The Twilight of Our Candlelight Vigils
There was a school shooting in my hometown yesterday. Perhaps you’ve read about it; perhaps not.
I was first made aware of it by my good friend Russell Saunders, who sent me a text from the other side of the country to make sure my boys were safe. They were. Troutdale, the Portland suburb in lockdown at the time, was on the other end of the Rose City from my family and some fourteen miles from our own school district. I sent a text back to Russell reassuring him and returned to my work. I made a mental note to maybe look at the news feeds later in the day when there might be more reliable information available.
Later that evening a friend of mine mentioned the shootings in passing. It was a luxuriously warm and sunny Portland evening, and he and I were catching up over drinks on an outdoor patio of a tony downtown café. We’d already touched on quite a number of topics — careers, family, movies, music, writing. Others too, I think. He had spent that morning working out at the Edgefield, a funky and delightful brewery-slash-hotel in Troutdale not that many blocks from the shootings. When he first heard the news there were erroneous reports of multiple shooters, and he briefly considered how close the possible manhunts might come to where he was. And then, like me, he set back to work and forgot about it.
Later when I got home from drinks I glanced at the news feeds to see what we now knew about the school shootings, if anything. It took a little bit of searching. Eric Cantor had lost his primary run, Ted Cruz had renounced his Canadian citizenship, and it was a pretty big day for Bowe Bergdahl speculation. Another school shooting just didn’t have the juice to cut through all the clutter on such a news day. I found some reports eventually, of course, and made note of them. And then I opened Mail and began returning emails.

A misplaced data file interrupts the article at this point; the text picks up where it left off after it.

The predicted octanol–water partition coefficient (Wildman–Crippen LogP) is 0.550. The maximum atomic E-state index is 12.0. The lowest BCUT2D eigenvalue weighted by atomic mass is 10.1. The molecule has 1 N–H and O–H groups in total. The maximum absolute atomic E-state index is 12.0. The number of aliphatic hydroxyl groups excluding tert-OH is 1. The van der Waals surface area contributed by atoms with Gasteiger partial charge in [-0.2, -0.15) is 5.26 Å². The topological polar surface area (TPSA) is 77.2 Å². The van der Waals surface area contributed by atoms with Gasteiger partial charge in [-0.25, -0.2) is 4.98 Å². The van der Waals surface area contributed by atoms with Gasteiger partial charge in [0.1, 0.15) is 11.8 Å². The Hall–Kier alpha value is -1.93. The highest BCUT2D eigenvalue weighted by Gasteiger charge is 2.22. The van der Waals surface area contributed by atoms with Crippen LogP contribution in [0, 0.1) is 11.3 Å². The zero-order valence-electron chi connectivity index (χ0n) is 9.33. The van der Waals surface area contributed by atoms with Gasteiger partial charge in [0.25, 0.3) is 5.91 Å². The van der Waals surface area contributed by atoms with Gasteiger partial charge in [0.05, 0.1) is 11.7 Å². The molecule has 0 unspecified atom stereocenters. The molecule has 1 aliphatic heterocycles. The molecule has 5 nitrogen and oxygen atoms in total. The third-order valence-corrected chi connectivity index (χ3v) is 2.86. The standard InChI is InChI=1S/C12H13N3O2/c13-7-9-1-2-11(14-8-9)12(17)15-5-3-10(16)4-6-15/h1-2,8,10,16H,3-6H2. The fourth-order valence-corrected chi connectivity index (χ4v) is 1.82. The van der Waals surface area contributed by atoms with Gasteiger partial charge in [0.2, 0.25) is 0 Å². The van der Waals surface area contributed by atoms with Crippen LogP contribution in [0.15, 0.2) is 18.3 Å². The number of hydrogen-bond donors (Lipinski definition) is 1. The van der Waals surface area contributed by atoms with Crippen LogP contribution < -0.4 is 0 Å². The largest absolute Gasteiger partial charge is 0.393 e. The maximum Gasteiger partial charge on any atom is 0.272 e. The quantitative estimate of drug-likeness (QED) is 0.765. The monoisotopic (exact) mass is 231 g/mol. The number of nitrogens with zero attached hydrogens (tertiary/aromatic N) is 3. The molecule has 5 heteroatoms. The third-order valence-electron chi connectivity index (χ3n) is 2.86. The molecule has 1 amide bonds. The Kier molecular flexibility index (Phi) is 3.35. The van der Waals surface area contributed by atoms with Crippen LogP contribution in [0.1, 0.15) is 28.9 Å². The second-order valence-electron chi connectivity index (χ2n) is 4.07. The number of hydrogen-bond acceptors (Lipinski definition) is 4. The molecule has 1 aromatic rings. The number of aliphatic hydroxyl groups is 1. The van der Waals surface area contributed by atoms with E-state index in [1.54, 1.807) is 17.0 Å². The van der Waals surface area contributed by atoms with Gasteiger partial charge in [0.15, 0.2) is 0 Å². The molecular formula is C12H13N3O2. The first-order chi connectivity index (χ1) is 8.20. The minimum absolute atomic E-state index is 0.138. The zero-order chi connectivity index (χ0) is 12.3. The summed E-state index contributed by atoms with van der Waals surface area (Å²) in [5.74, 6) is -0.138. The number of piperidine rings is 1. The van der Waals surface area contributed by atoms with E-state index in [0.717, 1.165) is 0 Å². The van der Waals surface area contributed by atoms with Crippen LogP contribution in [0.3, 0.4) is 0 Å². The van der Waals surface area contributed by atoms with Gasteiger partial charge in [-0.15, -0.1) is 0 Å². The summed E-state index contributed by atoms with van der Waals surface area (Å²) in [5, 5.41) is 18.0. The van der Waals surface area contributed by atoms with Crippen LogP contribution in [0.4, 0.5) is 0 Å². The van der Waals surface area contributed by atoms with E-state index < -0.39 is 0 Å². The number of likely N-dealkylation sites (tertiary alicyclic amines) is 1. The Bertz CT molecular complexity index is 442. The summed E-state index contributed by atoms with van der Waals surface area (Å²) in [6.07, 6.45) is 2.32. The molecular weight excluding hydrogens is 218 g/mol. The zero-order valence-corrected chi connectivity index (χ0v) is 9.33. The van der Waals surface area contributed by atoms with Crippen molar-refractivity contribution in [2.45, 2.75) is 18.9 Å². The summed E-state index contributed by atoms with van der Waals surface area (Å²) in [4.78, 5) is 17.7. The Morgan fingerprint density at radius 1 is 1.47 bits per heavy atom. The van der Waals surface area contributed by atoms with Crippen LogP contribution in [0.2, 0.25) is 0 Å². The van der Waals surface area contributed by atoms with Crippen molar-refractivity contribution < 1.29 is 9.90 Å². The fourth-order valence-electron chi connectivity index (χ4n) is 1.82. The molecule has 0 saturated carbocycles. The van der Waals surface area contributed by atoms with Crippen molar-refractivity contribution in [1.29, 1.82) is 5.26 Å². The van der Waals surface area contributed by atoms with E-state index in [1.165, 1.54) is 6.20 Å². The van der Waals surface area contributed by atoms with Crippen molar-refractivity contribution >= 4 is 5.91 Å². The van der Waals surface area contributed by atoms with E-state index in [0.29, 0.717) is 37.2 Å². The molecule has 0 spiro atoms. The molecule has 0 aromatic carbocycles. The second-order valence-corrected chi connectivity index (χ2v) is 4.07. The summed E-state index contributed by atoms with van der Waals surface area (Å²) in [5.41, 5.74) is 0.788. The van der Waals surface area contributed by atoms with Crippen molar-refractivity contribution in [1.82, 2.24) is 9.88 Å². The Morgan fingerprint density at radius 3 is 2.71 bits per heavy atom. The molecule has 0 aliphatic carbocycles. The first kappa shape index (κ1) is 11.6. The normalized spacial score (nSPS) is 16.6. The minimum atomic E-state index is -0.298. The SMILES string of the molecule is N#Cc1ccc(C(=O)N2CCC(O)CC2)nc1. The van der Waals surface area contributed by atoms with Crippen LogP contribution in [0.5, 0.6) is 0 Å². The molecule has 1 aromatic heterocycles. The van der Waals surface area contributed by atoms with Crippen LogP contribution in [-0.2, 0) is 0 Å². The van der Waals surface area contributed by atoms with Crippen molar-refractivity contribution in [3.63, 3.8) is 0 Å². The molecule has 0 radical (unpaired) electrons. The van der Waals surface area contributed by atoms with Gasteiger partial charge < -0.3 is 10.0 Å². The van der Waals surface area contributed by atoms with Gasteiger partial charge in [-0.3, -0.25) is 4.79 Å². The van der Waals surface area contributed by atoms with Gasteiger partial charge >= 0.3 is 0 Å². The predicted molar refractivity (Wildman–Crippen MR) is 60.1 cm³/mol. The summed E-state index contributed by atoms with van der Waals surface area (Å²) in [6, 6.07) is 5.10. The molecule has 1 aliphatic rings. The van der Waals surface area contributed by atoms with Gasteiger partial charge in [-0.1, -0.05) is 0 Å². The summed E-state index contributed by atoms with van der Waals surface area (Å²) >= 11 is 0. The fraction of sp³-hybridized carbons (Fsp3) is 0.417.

As I said, there was a school shooting in my hometown yesterday. Perhaps you’ve read about it; perhaps not.
In the end, I think it was Adam Lanza that finally broke us.
I can still remember the sense of shock we all felt in the waning days of 2012 after Lanza opened fire on the children and teachers of Sandy Hook elementary. I recall the collective numbness, the palpable sense of national loss. “So terrible was the slaughter,” I wrote at the time, “that it might well be ‘game changer’ in terms of how we view our cultural relationship with guns. If it isn’t enough to change the game, it’s hard to fathom what we’d have to live through that would be.” The one possibility that hadn’t occurred to me at the time, the one so terrible as to be unimaginable, was that we might decide to simply begin to accept these tragedies as part of our background noise — that mass shootings would be something we’d eventually treat much the way we do heavy traffic reports, or the closing numbers of the Dow Jones on a day when trading is down.